We’re going to wrap the show right now. I want to thank you very much, Atossa Soltani, for joining us. Latest news out of Brazil is that Brazilian authorities have arrested two brothers in connection with the murders of two Amazon environmental activists, José Cláudio Ribeiro da Silva and his wife, Maria do Espírito Santo. He predicted he would be killed when he went back to Brazil. He said, “I will protect the forest at all costs. That is why I could get a bullet in my head at any moment.” Those are the words of José, who was executed.
That does it for our broadcast. Again, the latest news in this country, Troy Anthony Davis’s appeal for clemency has been denied. He is set to be executed September 21st, Wednesday, at 7:00 p.m. in Georgia.
The Uprising in the Amazon Is More Urgent Than Iran’s: It Will Determine the Future of the Planet June 23, 2009Posted by rogerhollander in Ecuador, Environment, First Nations, Human Rights, Latin America.
Tags: alan garcia, amazon ecology, amazon ecosystem, amazon environment, amazon indigenous, amazon massacre, amazon oil, amazon rainforest, APRA, chevron amazon, ecuador oil, ecuadorian amazon, Free Trade, indigenous rights, johann hari, occidental petroleum, peru free trade, peru government, peru massacre, peru protest, Rafael Correa, roger hollander, texaco amazon
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Columnist, London Independent
While the world nervously watches the uprising in Iran, an even more important uprising has been passing unnoticed — yet its outcome will shape your fate, and mine.
In the depths of the Amazon rainforest, the poorest people in the world have taken on the richest people in the world to defend a part of the ecosystem none of us can live without. They had nothing but wooden spears and moral force to defeat the oil companies — and, for today, they have won.
Here’s the story of how it happened — and how we all need to pick up this fight.
Earlier this year, Peru’s President, Alan Garcia, sold the rights to explore, log and drill 70 percent of his country’s swathe of the Amazon to a slew of international oil companies. Garcia seems to see rainforest as a waste of good resources, saying of the Amazon’s trees: “There are millions of hectares of timber there lying idle.”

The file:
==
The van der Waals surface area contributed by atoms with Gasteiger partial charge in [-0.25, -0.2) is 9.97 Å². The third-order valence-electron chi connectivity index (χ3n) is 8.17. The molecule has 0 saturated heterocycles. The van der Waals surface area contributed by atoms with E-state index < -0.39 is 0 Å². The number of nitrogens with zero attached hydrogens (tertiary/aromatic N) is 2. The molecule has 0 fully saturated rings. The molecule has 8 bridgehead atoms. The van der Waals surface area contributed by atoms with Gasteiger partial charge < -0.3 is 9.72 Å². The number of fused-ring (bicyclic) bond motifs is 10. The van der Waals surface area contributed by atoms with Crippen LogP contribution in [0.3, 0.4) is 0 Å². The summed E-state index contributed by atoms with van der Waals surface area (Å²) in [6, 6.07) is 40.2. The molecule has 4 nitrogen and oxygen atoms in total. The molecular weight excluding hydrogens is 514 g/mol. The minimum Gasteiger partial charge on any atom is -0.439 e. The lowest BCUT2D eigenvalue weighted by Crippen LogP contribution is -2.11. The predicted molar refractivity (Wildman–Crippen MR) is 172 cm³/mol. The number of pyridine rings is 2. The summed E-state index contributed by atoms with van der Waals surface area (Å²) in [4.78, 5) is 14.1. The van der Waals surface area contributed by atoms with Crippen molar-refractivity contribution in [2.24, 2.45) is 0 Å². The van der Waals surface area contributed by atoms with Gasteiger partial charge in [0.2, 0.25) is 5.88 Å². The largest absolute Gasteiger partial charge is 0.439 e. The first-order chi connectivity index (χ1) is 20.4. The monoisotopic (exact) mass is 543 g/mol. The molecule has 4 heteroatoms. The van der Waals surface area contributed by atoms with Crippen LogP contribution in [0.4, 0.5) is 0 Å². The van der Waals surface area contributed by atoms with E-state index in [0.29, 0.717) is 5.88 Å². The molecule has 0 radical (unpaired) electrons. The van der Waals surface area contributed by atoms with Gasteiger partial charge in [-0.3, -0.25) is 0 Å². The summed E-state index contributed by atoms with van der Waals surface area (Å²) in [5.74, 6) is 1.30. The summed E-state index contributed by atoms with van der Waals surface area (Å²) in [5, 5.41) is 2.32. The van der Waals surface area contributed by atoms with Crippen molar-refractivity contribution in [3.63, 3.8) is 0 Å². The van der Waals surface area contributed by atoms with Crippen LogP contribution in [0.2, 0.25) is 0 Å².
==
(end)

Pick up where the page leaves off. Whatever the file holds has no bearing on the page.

There was only one pesky flaw in Garcia’s plan: the indigenous people who live in the Amazon. They are the first people of the Americas, subject to wave after wave of genocide since the arrival of the Conquistadors. They are weak. They have no guns. They barely have electricity. The government didn’t bother to consult them: what are a bunch of Indians going to do anyway?
But the indigenous people have seen what has happened elsewhere in the Amazon when the oil companies arrive. Occidental Petroleum are currently facing charges in US courts of dumping an estimated nine billion barrels of toxic waste in the regions of the Amazon where they operated from 1972 to 2000. Andres Sandi Mucushua, the spiritual leader of the area known to the oil companies as Block 1AB, said in 2007: “My people are sick and dying because of Oxy. The water in our streams is not fit to drink and we can no longer eat the fish in our rivers or the animals in our forests.” The company denies liability, saying they are “aware of no credible data of negative community health impacts”.
In the Ecuadorian Amazon, according to an independent report, toxic waste allegedly dumped after Chevron-Texaco’s drilling has been blamed by an independent scientific investigation for 1,401 deaths, mostly of children from cancer. When the BBC investigator Greg Palast put these charges to Chevron’s lawyer, he replied: “And it’s the only case of cancer in the world? How many cases of children with cancer do you have in the States?… They have to prove it’s our crude, [which] is absolutely impossible.”
The people of the Amazon do not want to see their forests felled and their lands poisoned. And here, the need of the indigenous peoples to preserve their habitat has collided with your need to preserve your habitat. The rainforests inhale massive amounts of warming gases and keep them stored away from the atmosphere. Already, we are chopping them down so fast that it is causing 25 percent of man-made carbon emissions every year — more than planes, trains and automobiles combined. But it is doubly destructive to cut them down to get to fossil fuels, which then cook the planet yet more. Garcia’s plan was to turn the Amazon from the planet’s air con into its fireplace.
Why is he doing this? He was responding to intense pressure from the US, whose new Free Trade Pact requires this “opening up”, and from the International Monetary Fund, paid for by our taxes. In Peru, it has also been alleged that the ruling party, APRA, is motivated by oil-bribes. Some of Garcia’s associates have been caught on tape talking about how to sell off the Amazon to their cronies. The head of the parliamentary committee investigating the affair, Rep. Daniel Abugattas, says: “The government has been giving away our natural resources to the lowest bidders. This has not benefited Peru, but the administration’s friends.”